War zones offer up experiences that you don’t get anywhere else. Sensory experiences that will stay with you. I have spent six months in total in Ukraine since the start of the full invasion in 2022 but certain episodes are well-remembered. Like last night.
After a 1500 km roadtrip all over Ukraine with my NGO Bikes4Ukraine.org in 30 degree heat, I boarded a train to Kyiv. A fifteen hour journey lay ahead. I was alone in the four-person sleeping compartment. At first.
At a stop farther along, three soldiers boarded. They were fresh from the front lines — with all the intense odor you would expect from young men fighting Russian aggression in trenches in blazing heat — and then squeezing into a small train compartment without A/C.
They were drunk on vodka and high on some other substance and they were borderline aggressive until they learned I was foreign. They kept napping fitfully and then waking up and talking loudly. Internal disputes kept rising to the surface but they dissipated like morning fog each time. They spoke in the simple, distorted grammar of inebriation. About Bakhmut and the counter-offensive but I heard the name Bakhmut countless times. The booze and drugs were medication after that experience — and fair enough.
One of them wanted so badly to speak to me — it was mutual — but he was sadly unintelligible in his state. He used a crutch and his right leg was injured. The muscles in his calf had already shrunk to a third of the size of his good leg. He kept his military backpack on for most of the journey and he had a fanny pack that was clearly important to him. He counted his cash over and over and over. He didn’t have much. He also kept pulling out a gold chain and fondling it. All night long he was obsessive about checking whether his fanny pack was closed. His two bags were very important to him.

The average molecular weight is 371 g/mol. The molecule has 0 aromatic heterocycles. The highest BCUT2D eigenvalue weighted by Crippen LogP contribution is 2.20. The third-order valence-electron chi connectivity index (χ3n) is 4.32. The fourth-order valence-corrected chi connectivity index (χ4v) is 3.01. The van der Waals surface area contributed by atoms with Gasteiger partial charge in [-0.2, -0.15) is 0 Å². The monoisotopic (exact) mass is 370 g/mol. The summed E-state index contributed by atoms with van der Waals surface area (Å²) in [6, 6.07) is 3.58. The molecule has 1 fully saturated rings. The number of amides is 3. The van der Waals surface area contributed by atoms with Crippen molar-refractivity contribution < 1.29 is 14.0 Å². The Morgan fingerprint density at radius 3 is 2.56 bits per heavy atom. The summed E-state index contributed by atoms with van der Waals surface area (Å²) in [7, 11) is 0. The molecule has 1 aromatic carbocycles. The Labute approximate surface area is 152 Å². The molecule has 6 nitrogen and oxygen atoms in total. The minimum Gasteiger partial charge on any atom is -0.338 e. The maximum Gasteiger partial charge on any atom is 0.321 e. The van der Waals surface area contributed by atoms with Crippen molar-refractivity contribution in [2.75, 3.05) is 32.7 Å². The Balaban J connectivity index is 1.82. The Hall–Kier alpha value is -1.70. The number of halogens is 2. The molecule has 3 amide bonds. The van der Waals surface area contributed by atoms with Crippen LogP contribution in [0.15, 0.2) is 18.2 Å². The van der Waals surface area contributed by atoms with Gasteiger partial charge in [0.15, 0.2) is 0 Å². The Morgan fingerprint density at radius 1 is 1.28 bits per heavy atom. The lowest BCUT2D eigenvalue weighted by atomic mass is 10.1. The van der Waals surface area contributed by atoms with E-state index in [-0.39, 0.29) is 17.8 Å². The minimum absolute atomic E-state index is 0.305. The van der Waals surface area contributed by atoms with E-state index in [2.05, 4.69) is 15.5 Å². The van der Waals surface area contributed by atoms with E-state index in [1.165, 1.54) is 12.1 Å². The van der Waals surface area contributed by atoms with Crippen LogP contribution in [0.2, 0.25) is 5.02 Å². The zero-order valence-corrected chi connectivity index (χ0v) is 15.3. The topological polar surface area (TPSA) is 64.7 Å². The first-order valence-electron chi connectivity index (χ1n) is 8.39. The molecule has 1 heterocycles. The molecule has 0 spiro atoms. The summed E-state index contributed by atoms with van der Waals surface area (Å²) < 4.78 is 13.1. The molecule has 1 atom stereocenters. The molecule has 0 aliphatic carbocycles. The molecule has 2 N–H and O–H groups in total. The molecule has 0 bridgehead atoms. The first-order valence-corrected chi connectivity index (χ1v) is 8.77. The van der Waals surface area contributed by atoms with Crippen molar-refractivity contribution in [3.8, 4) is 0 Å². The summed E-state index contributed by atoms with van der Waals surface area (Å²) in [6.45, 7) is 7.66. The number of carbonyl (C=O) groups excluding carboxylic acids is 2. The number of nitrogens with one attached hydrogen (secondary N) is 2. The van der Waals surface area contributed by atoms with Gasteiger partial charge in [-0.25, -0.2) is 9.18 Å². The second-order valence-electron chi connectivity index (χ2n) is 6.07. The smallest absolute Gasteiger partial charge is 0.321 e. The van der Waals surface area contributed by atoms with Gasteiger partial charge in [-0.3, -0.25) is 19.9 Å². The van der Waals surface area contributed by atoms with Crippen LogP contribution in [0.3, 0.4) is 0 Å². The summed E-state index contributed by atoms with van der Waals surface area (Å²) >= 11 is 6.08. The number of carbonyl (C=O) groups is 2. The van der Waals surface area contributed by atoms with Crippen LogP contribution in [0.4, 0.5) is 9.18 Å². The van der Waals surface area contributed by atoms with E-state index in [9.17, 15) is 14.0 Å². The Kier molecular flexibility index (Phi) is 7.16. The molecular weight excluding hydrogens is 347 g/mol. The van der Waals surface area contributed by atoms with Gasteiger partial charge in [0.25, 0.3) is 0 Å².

Finally they slept, as did I. Windows wide open and curtains flapping as the old soviet-era train rumbled dutifully towards the capital. In the morning, they were quiet and humble. The drugs and booze had worn off. We smiled at each other. Checked our phones since the signal was back as we approached Kyiv. Looked out the window at the dawn.
As we pulled into the station, I showed them my phone. I had translated a text into Ukrainian:
“Please stay safe. Thank you for protecting Europe. Victory!”
They both read it quietly. They both nodded. They felt awkward about it and perhaps embarrassed about the night before, but I didn’t care. ‘
Then handshakes and hugs and quiet “Heroem slava” replies to my “Slava Ukraini”.
We parted ways.
Bikes4Ukraine is changing lives — including my own. But war zones, man. Fucking war zones created by invasive dictators. These young men shouldn’t have to go through what they go through. Nobody should. But they stand up and defend their nation. Despite the risk of injury or death — or the ticking time bomb of PTSD that this country is simply not equipped to handle.
I can still hear their voices. They won’t fade. Nor will the incessant stench of battle-weary soldiers fresh from the fight. I am grateful for that stench of a thousand locker rooms. I want that stench in my nose and to taste it in my mouth. I want to remember.
Those boys. Their innocent, hopeful past. Their brutal present. Their uncertain future. I hope they were all heading home for a time. To eat mama’s borscht, sleep properly in a familiar bed, hear birdsong instead of the deafening drums of war, help in the family garden. Hope. That’s all I fucking have. Let alone every Ukrainian.
I continue to stand with Ukraine.
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